Thunder Bay’s award-winning waterfront park received more than $6 million in provincial funding for three projects at Prince Arthur’s Landing.
The campaigners behind the construction of a new Thunder Bay Art Gallery got a $5-million infusion through the Northern Ontario Heritage Fund.
The proposed 40,000-square-foot building will place an emphasis on displaying works by contemporary Indigenous and northwestern Ontario artists, and provide twice as much space as at its current Confederation College location.
The city has committed $5 million to the $33-million project with the expectation of more dollars coming from Queen’s Park and Ottawa.
Premier Kathleen Wynne delivered the news in Thunder Bay on Jan. 31.
The City of Thunder Bay will net $1 million for ongoing waterfront redevelopment work to prepare a site for a new gallery, for boardwalk improvements and to extend the Sleeping Giant Parkway.
Lakehead Transportation Museum Society is using $150,000 in funding to make the Alexander Henry, a former Canadian Coast Guard icebreaker, more shipshape.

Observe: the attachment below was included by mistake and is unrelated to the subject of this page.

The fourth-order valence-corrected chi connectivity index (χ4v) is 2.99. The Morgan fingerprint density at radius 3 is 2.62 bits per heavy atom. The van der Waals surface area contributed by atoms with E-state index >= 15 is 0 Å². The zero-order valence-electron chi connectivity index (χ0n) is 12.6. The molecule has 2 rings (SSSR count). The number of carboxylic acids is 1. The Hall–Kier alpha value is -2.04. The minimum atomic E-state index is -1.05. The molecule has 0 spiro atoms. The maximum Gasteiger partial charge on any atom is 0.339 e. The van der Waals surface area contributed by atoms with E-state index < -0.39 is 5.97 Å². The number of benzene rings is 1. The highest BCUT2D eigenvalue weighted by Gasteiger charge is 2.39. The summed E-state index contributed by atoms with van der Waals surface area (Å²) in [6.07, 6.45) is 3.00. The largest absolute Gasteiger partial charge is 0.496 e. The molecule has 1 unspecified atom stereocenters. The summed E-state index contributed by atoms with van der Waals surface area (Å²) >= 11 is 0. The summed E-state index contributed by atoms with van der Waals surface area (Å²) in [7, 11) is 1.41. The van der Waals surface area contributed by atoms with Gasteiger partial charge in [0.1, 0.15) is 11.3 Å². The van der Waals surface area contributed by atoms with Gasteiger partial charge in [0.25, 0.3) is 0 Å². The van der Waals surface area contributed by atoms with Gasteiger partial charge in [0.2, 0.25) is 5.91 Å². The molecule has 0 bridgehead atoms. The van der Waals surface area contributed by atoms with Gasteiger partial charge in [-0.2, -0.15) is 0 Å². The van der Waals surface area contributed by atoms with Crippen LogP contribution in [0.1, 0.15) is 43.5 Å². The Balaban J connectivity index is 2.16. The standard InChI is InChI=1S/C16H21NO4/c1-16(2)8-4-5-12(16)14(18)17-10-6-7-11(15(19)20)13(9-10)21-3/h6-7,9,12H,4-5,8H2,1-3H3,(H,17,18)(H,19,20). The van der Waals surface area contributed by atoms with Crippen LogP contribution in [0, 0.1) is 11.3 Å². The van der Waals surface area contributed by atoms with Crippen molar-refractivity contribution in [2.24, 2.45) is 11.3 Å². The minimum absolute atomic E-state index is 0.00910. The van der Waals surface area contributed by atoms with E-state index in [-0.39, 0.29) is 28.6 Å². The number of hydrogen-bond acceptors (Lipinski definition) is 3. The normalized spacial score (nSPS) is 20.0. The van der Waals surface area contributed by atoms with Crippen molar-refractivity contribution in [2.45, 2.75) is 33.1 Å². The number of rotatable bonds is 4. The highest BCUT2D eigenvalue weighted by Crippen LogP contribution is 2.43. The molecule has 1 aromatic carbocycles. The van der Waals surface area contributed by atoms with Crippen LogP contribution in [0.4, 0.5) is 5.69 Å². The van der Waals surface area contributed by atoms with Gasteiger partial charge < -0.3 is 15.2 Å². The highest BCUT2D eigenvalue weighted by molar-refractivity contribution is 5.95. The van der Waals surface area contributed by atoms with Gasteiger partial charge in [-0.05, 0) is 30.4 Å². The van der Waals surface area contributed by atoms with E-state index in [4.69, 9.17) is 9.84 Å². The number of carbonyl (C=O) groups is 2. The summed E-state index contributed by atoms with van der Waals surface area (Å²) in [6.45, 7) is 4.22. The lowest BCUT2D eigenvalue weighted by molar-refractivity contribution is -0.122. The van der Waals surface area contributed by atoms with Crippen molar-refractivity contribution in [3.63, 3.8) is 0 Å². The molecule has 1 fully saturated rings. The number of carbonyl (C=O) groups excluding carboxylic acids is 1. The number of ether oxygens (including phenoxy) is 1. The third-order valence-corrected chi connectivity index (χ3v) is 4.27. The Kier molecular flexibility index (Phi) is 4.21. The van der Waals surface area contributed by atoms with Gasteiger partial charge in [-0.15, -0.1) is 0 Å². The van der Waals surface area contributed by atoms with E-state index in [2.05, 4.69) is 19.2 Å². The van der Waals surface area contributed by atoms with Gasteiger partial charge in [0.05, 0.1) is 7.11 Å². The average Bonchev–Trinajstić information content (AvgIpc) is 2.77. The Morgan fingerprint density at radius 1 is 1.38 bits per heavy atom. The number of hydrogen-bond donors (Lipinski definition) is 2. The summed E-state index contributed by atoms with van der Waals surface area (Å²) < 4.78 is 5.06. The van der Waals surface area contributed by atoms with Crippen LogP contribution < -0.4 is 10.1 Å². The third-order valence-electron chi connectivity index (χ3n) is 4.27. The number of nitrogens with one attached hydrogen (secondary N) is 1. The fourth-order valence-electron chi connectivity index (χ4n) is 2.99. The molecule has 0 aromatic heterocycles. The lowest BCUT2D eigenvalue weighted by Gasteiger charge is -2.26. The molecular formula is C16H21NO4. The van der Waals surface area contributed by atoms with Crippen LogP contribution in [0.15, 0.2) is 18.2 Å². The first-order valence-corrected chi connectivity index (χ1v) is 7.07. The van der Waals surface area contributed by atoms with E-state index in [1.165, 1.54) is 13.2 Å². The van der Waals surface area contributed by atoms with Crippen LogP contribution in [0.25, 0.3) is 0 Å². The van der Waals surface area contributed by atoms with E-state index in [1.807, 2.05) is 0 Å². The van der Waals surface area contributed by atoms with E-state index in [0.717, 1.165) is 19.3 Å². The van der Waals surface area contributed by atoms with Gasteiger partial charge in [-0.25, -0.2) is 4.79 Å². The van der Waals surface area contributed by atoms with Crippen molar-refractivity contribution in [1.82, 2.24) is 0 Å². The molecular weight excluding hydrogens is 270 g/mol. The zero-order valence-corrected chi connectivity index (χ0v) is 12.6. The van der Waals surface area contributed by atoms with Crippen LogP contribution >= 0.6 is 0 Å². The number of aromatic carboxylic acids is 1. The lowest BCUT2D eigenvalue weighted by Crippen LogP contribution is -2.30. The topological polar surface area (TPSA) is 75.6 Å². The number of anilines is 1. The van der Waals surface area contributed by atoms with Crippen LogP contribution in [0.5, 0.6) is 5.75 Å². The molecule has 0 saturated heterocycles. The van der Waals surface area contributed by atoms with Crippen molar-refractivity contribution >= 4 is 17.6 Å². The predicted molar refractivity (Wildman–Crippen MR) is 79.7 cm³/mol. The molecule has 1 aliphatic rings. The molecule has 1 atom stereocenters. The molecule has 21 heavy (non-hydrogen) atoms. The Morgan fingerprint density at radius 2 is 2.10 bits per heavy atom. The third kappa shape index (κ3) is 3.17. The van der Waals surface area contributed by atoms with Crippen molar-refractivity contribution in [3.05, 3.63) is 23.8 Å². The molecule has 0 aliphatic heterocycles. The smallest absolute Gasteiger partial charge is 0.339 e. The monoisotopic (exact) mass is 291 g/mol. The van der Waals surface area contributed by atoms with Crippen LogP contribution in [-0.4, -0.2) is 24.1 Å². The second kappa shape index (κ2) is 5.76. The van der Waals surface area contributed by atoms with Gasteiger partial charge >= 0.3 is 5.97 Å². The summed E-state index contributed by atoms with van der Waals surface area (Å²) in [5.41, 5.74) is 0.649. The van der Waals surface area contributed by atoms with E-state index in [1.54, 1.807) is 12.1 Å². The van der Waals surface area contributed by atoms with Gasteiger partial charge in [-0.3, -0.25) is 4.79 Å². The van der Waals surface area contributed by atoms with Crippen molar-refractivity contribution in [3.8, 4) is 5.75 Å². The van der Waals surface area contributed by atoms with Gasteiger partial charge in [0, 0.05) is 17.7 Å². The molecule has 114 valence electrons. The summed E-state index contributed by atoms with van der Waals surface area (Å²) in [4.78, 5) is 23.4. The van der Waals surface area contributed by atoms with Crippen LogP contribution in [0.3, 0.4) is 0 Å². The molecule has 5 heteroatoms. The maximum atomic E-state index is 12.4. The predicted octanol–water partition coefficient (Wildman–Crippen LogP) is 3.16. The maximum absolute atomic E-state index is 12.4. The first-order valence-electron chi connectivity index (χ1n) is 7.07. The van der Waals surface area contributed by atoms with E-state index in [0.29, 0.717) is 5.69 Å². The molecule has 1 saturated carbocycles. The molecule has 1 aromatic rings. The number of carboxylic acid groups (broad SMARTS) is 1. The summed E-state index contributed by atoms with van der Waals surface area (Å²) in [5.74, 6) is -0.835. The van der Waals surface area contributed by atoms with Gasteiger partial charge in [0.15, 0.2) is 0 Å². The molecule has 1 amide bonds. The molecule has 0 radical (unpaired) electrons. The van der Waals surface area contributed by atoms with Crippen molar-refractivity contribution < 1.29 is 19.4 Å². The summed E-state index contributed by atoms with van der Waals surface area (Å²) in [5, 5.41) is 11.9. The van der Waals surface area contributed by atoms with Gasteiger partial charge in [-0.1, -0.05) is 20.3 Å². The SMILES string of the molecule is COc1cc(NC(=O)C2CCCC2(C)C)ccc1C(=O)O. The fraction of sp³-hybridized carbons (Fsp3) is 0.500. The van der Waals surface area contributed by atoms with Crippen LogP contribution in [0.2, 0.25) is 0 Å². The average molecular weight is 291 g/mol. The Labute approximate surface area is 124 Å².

The vessel was acquired and towed from Kingston last year. Volunteers plan to open the ship for tours in May as a new interactive transportation museum.
The ship was built in Thunder Bay in 1958 and operated on the Great Lakes until 1984.
“These projects will help ensure that residents, tourists, and businesses take advantage of opportunities in our magnificent waterfront and continue to make Thunder Bay their destination of choice,” said Thunder Bay Mayor Keith Hobbs in a news release.
Prince Arthur’s Landing has won 15 national and international awards for excellence in downtown revitalization, green design, Indigenous community planning, landscaping, city planning, and urban and architectural design.
“Thunder Bay’s waterfront has come so far already, it is exciting that we are taking the next steps in building a truly unique experience for locals and visitors alike,” said Wynne in a statement.
“Our investment in Prince Arthur's Landing, including giving people a chance to see extraordinary art by Indigenous and Northwestern Ontario artists, will celebrate Thunder Bay’s history as a transportation hub and make the waterfront an even more exciting place for everyone.”